In turn, it was Fadnavis’s mistake not to take the cue from the Centre while insisting on a pre-poll alliance with the Shiv Sena. The Uddhav Thackeray-led outfit was a bigger critic for the Fadnavis government than the Opposition. The Sena’s politics of having the cake and eating it too had the BJP leadership enraged. Still, due to Fadnavis’s insistence and the RSS’s wish to avoid a division of Hindu votes, both parties went to polls together only to become each other’s foe in the post-poll scenario. The Sena, citing the 50-50 power-sharing agreement with the BJP, staked its claim on chief ministership, which the latter was unwilling to part with. Thus came into being the three-party alliance in November 2019 wherein the Shiv Sena, Nationalist Congress Party and Congress came together to keep the BJP away. Since then the unforgiving BJP was waiting to settle scores with its former partner and punish the Thackerays.
It did exactly that by installing Eknath Shinde, a veteran from the Thackeray court, in the chief minister’s chair. And while doing so it snubbed its own man, Fadnavis, for his decision to go with the Sena in the 2019 elections. In the process, it also sent a message down the line not to take any position for granted. For the last two-and-half years, Fadnavis had become the face of the state BJP and was on a mission to dislodge the three-party alliance government. He and everyone around him assumed Fadnavis would be chief minister once the Uddhav Thackeray-led government was toppled. It was, however, not to be.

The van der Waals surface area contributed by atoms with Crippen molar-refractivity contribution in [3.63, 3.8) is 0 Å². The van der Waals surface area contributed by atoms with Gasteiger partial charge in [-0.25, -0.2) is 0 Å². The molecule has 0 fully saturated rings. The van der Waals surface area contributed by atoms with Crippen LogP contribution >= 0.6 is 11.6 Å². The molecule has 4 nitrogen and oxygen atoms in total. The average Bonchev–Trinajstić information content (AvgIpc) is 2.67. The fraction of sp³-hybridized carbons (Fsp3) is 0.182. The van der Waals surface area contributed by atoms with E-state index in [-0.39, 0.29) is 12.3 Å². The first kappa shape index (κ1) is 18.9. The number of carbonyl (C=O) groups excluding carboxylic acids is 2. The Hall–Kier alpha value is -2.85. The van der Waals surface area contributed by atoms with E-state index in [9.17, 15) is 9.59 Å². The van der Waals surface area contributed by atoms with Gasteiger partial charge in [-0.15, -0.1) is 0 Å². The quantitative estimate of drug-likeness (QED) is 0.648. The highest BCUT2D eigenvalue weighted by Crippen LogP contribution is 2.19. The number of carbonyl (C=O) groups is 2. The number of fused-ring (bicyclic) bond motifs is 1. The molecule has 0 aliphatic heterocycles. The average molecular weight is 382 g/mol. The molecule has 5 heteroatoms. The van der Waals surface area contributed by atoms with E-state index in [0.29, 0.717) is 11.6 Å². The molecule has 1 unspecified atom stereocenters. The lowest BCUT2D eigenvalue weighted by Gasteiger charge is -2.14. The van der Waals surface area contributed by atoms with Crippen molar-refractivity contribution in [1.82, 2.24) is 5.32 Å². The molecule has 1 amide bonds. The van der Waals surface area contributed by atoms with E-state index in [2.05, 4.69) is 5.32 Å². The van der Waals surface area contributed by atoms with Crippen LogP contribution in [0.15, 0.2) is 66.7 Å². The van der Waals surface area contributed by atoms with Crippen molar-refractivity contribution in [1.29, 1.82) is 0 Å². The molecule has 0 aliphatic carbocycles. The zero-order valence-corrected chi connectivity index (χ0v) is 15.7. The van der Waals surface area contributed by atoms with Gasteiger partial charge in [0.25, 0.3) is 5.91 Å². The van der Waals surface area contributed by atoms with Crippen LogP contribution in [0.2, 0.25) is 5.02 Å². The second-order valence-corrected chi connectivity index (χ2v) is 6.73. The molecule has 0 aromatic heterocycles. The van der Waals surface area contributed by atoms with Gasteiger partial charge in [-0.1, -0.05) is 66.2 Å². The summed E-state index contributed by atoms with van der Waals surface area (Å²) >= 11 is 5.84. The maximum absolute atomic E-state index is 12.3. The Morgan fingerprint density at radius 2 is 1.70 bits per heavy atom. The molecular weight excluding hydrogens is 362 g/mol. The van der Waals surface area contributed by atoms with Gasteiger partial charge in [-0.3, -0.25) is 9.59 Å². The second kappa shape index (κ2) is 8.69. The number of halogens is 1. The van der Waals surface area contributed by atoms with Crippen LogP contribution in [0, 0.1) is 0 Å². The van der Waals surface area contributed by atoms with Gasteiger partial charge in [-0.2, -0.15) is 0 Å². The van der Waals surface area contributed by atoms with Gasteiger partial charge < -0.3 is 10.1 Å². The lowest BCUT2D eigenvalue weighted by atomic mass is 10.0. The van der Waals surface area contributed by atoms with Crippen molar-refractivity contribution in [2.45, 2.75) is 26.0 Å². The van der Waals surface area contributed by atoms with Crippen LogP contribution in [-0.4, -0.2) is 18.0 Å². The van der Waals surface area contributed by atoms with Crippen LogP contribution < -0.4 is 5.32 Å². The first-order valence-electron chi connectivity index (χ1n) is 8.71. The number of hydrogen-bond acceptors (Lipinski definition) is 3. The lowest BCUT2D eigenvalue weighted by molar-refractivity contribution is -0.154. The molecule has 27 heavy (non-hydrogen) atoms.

Politically, too, it suits the BJP to have Shinde, a Maratha, as the face of its alliance government instead of Fadnavis, a Brahmin. Fadnavis’s government had to face Maratha wrath and it was believed that the Sharad Pawar-led NCP was instigating the politically dominant community. Shinde’s rise, the BJP thinks, will neutralise the NCP. Besides, it will be much easier for the BJP to beat the Shiv Sena with one of their own. This is the easily visible political optics.
But there’s much more than meets the eye. Capable and promising Marathi leaders, be it in the Congress or in the BJP, have always had their wings clipped the moment they tried to become “national”. In the Seventies it was Yashwantrao Chavan who was not only sidelined but humiliated by Indira Gandhi. Later it was Sharad Pawar with whom the Congress’s first family had uncomfortable ties which eventually forced him to quit the party. And now Fadnavis faces the same fate. If the political grapevine is to be trusted, Fadnavis is paying the price for some of his overzealous supporters’ mistake of coining a slogan ahead of the 2019 elections: “Devendra after Narendra”.
For the Marathi manoos, Delhi continues to be door (faraway), as Fadnavis would have realised by now.
The writer is editor, Loksatta